Figure: Citation data from 2024. Scatter plot of \(\log_{10}(1+\text{citations})\) against the average calibrated quality score for rejected papers. To prevent reidentification of individual papers quality scores and citation count, each point is corrupted by differentially private noise in the plot (correlation is computed before adding differentially private noise).

Welling and Ghahramani introduced an “impact” score in NeurIPS 2013, we might expect the impact score to show correlation. And indeed, despite the lower range of the score (a reviewer can score either 1 or 2) we do see some correlation, although it is relatively weak.

Figure: Citation data from 2021. Scatter plot of \(\log_{10}(1+\text{citations})\) against the average impact score for accepted papers. To prevent reidentification of individual papers quality scores and citation count, each point is corrupted by differentially private noise in the plot (correlation is computed before adding differentially private noise).

Figure: Citation data from 2024. Scatter plot of \(\log_{10}(1+\text{citations})\) against the average impact score for accepted papers. To prevent reidentification of individual papers quality scores and citation count, each point is corrupted by differentially private noise in the plot (correlation is computed before adding differentially private noise).

Finally, we also looked at correlation between the confidence score and the impact. Here correlation is somewhat stronger. Why should confidence be an indicator of higher citations? A plausible explanation is that there is confounder driving both variables. For example, it might be that papers which are easier to understand (due to elegance of the idea, or quality of exposition) inspire greater reviewer confidence and increase the number of citations.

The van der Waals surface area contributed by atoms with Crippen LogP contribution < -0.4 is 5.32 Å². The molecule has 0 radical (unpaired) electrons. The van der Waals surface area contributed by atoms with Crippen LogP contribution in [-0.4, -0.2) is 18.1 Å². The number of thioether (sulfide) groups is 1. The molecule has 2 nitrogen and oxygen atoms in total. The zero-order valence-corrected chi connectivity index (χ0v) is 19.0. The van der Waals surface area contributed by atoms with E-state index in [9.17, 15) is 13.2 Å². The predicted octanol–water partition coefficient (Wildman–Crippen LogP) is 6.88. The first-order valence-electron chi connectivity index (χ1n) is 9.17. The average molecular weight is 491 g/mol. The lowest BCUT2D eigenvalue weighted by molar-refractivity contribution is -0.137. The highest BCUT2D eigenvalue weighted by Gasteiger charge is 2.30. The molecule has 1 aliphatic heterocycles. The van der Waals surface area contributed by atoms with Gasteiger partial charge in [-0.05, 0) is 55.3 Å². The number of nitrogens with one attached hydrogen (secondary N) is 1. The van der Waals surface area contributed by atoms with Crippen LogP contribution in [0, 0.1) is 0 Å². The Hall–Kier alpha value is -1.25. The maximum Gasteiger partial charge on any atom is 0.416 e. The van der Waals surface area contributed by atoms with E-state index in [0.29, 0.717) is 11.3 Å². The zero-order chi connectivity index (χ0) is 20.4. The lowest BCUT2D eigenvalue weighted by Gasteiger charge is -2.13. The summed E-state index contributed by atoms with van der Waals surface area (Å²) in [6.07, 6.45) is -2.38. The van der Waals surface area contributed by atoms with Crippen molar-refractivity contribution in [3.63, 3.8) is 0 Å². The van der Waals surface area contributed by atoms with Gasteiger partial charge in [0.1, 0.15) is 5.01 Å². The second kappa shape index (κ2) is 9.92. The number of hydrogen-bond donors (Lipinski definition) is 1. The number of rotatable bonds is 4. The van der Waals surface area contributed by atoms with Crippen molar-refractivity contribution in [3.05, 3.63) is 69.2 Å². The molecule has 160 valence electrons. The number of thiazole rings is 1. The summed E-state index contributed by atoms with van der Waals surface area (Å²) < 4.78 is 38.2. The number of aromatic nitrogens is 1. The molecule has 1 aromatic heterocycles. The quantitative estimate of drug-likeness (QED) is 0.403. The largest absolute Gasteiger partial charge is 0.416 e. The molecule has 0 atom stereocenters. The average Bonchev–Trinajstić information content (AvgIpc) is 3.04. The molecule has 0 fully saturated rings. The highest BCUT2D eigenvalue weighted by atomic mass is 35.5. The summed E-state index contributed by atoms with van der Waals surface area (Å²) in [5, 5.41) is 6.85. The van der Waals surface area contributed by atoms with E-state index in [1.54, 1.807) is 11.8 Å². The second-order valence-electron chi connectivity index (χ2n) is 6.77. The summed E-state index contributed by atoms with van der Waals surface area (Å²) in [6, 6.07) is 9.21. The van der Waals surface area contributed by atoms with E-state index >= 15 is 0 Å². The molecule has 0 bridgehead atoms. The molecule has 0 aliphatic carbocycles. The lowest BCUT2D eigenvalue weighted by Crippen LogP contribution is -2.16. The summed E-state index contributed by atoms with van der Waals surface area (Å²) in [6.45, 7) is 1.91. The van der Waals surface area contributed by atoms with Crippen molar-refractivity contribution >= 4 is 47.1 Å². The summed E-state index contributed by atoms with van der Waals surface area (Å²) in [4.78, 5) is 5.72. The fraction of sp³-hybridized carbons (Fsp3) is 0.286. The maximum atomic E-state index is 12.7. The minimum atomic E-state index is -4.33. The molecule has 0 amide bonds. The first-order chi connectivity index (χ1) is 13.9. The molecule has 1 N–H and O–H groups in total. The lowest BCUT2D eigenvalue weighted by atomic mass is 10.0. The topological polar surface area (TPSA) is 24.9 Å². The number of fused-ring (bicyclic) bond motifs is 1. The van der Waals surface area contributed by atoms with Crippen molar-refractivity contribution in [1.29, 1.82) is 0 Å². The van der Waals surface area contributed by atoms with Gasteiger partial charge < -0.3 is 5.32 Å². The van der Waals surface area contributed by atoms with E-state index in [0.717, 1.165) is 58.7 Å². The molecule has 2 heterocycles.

Figure: Citation data from 2021. Scatter plot of \(\log_{10}(1+\text{citations})\) against the average confidence score for accepted papers. To prevent reidentification of individual papers quality scores and citation count, each point is corrupted by differentially private noise in the plot (correlation is computed before adding differentially private noise).

Figure: Citation data from 2024. Scatter plot of \(\log_{10}(1+\text{citations})\) against the average confidence score for accepted papers. To prevent reidentification of individual papers quality scores and citation count, each point is corrupted by differentially private noise in the plot (correlation is computed before adding differentially private noise).

for column in ["average_quality", "average_impact", "average_confidence"]:
    cor = []
    for i in range(1000):
        ind = bootstrap_index(joindf.loc[joindf.accept])
    cora = np.array(cor)
    rho = cora.mean()
    twosd = 2*np.sqrt(cora.var())
    print("{column}".format(column=column.replace("_", " ")))
    print("Mean correlation is {rho} +/- {twosd}".format(rho=rho, twosd=twosd))



Under the simple model we have outlined, we can be confident that there is inconsistency between two independent committees, but the level of inconsistency is much less than we would find for a random committee. If we accept that the bias introduced by the Area Chairs knowing when they were dealing with duplicates was minimal, then if we were to revisit the NIPS 2014 conference with an independent committee then we would expect between 38% and 64% of the presented papers to be the same. If the conference was run at random, then we would only expect 25% of the papers to be the same.